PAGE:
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Scotland has been among the worst victims of this neoliberal shift. In spite of this, a majority of its people haven’t voted Tory in over 50 years and its political centre of gravity remains defiantly to the left of the British mainstream. Scottish nationalism may predate Britain’s ring wing cultural shift, but its aggressive reassertion – particularly among the young – can only be understood as a clarion call for social justice and solidarity in the face of their erosion by myopic Westminster elites.

This granted, we must hope that any result will persist in shaking Westminster out of its complacent neoliberal slumber. The Yes campaign has faced a predictable barrage from all manner of sources who have an economic stake in the current arrangements and yet maintains considerable momentum. The No campaign, for its part, finally realized it needed to articulate its own vision of social justice in order to prevail – as evidenced by Gordon Brown’s decidedly left wing speech in Glasgow on the campaign’s final day. If this whole episode is evidence of anything, it’s that only a decisive break from the political shackles imposed by neoliberal orthodoxy will galvanize large sectors of the public for change. In either case, the Labour Party must take note.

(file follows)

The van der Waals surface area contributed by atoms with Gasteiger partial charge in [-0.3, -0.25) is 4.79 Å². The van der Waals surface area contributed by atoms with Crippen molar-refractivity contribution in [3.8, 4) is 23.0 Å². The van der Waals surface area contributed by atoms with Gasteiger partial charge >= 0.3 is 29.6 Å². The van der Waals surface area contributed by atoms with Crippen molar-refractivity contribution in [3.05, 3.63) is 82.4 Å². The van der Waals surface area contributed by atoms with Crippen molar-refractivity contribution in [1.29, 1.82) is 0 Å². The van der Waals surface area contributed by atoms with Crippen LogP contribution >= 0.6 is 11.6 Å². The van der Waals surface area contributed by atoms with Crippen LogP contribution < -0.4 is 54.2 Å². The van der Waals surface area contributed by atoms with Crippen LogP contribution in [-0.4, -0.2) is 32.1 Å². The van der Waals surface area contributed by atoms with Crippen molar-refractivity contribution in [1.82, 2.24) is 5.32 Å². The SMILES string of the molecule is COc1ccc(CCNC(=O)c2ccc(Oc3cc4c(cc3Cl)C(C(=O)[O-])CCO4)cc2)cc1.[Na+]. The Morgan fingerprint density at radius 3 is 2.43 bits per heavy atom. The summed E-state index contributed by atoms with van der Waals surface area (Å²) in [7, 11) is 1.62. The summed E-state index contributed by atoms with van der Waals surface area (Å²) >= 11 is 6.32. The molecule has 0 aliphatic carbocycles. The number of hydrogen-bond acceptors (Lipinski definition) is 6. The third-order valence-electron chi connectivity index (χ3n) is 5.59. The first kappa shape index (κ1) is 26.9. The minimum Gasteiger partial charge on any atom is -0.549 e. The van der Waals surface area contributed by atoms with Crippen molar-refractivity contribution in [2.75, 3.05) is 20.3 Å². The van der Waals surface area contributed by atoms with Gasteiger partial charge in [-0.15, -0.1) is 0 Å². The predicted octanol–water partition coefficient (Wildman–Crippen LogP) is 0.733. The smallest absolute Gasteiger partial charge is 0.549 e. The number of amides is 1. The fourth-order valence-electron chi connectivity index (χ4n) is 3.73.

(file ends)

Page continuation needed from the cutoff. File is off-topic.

So whatever the result of tonight’s vote, here’s to a Britain that turns itself once again towards solidarity, equality, freedom, and social justice for the working people of all its kingdoms – United or otherwise.